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Himalayan glaciers are expanding instead of shrinking

Oct 15, 2014 15:45 IST

Scientists’ in their study of the Karakoram region of the Himalayas revealed that the glaciers of the region were stable and is expanding at the time when the glaciers across the world are melting. The team said that in the region snowfall is increasing instead of decreasing. ‘

In their study, the scientists discovered an explanation for this stability and said that precipitation is increasing across the Himalayas; most of this moisture drops in the summer – except in Karakoram, the region where the snow dominates the scene. The study was reported in Discovery news on 13 October 2014.


Karakoram is a home to K2 the second-highest peak on earth and is a chain of snowy peaks along the border of India, Pakistan and China.

Study Process
Study researcher Sarah Kapnick, a postdoctoral researcher in atmospheric and ocean sciences at Princeton University explained the process that was studied to find the reason behind this stability.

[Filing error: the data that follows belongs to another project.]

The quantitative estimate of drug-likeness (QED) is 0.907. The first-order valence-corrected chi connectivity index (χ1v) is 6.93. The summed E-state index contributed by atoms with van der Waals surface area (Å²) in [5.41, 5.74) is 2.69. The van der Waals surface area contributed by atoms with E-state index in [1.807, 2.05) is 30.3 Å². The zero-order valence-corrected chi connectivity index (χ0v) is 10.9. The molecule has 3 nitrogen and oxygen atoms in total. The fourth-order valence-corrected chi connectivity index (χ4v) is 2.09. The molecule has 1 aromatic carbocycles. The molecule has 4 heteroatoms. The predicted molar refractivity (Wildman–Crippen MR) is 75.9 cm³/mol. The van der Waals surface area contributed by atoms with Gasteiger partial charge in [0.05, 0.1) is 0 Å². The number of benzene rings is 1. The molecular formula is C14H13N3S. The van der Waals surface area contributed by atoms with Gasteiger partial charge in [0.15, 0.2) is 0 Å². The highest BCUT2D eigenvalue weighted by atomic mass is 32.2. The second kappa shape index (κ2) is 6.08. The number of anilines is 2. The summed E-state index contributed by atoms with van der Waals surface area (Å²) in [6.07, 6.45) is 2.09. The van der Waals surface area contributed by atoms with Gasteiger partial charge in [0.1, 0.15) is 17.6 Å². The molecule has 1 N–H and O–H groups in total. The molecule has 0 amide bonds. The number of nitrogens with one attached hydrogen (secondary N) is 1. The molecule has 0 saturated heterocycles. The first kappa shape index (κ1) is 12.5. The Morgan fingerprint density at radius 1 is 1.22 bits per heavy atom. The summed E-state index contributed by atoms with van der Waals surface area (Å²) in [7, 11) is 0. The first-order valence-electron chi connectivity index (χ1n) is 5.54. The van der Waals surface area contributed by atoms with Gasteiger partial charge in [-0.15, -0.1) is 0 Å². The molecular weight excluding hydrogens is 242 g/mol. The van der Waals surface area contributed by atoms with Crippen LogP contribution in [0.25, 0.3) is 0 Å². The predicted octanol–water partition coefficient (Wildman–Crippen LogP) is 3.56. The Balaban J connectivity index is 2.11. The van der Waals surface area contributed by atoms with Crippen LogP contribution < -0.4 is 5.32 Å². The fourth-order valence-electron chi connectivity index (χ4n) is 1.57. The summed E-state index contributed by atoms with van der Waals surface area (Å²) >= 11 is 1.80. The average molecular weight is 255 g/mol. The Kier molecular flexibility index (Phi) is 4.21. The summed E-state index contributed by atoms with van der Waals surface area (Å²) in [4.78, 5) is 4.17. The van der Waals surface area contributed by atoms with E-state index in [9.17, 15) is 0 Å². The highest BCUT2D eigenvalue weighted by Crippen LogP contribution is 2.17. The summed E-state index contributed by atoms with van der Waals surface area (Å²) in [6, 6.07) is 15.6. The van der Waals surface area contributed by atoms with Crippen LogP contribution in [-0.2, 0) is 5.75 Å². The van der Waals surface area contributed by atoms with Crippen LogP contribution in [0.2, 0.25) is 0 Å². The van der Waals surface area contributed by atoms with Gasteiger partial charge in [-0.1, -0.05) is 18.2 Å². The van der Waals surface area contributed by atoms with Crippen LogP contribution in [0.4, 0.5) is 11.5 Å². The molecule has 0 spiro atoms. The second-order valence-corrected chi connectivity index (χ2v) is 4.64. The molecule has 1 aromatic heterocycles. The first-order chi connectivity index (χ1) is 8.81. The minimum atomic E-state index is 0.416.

During the study, Kapnick and her colleagues’ collected data on recent precipitation and temperatures from Pakistan Meteorological Department and other sources, including satellite data. To track changes in three regions of the Himalayas between 1861 and 2100: the Karakoram, the central Himalayas, and the southeast Himalayas which included part of the Tibetan Plateau, they combined the collected information with climate models. While studying they found that a new model that simulates climate down to an area of 965 square miles (2500 square kilometers) and matched the observed temperature and precipitation cycles seen in the Karakoram.

They claimed that the model that is used by the Intergovernmental Panel on Climate Change (IPCC) to simulate what will happen if the world continues to emit greenhouse gases at current rates was unable to capture these seasonal cycles.

The reason for unnoticing the seasonal cycles was that the IPCC and other climate models are lower-resolution and they captured climate change over areas no finer than about 17027 square miles (44100 square km).

The study was published in April 2012 issue of the journal Nature Geoscience and was reported in Discovery news on 13 October 2014.

 

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